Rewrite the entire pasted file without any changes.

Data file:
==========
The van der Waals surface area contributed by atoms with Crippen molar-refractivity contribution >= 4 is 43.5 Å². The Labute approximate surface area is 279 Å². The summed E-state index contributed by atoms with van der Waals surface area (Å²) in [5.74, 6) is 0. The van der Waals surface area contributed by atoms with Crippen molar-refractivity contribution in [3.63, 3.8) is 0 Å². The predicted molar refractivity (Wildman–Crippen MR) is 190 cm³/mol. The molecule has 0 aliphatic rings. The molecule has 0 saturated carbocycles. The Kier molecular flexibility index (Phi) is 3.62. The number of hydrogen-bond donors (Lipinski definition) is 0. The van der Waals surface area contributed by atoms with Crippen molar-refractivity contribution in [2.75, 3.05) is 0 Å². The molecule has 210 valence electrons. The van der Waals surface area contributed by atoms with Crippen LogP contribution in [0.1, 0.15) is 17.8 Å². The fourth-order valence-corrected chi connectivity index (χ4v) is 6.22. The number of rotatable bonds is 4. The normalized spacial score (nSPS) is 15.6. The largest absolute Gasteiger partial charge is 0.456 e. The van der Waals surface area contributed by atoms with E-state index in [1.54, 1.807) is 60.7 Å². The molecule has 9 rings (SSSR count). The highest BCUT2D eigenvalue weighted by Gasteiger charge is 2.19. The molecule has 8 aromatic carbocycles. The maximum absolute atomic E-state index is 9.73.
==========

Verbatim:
The van der Waals surface area contributed by atoms with Crippen molar-refractivity contribution >= 4 is 43.5 Å². The Labute approximate surface area is 279 Å². The summed E-state index contributed by atoms with van der Waals surface area (Å²) in [5.74, 6) is 0. The van der Waals surface area contributed by atoms with Crippen molar-refractivity contribution in [3.63, 3.8) is 0 Å². The predicted molar refractivity (Wildman–Crippen MR) is 190 cm³/mol. The molecule has 0 aliphatic rings. The molecule has 0 saturated carbocycles. The Kier molecular flexibility index (Phi) is 3.62. The number of hydrogen-bond donors (Lipinski definition) is 0. The van der Waals surface area contributed by atoms with Crippen molar-refractivity contribution in [2.75, 3.05) is 0 Å². The molecule has 210 valence electrons. The van der Waals surface area contributed by atoms with Crippen LogP contribution in [0.1, 0.15) is 17.8 Å². The fourth-order valence-corrected chi connectivity index (χ4v) is 6.22. The number of rotatable bonds is 4. The normalized spacial score (nSPS) is 15.6. The largest absolute Gasteiger partial charge is 0.456 e. The van der Waals surface area contributed by atoms with E-state index in [1.54, 1.807) is 60.7 Å². The molecule has 9 rings (SSSR count). The highest BCUT2D eigenvalue weighted by Gasteiger charge is 2.19. The molecule has 8 aromatic carbocycles. The maximum absolute atomic E-state index is 9.73.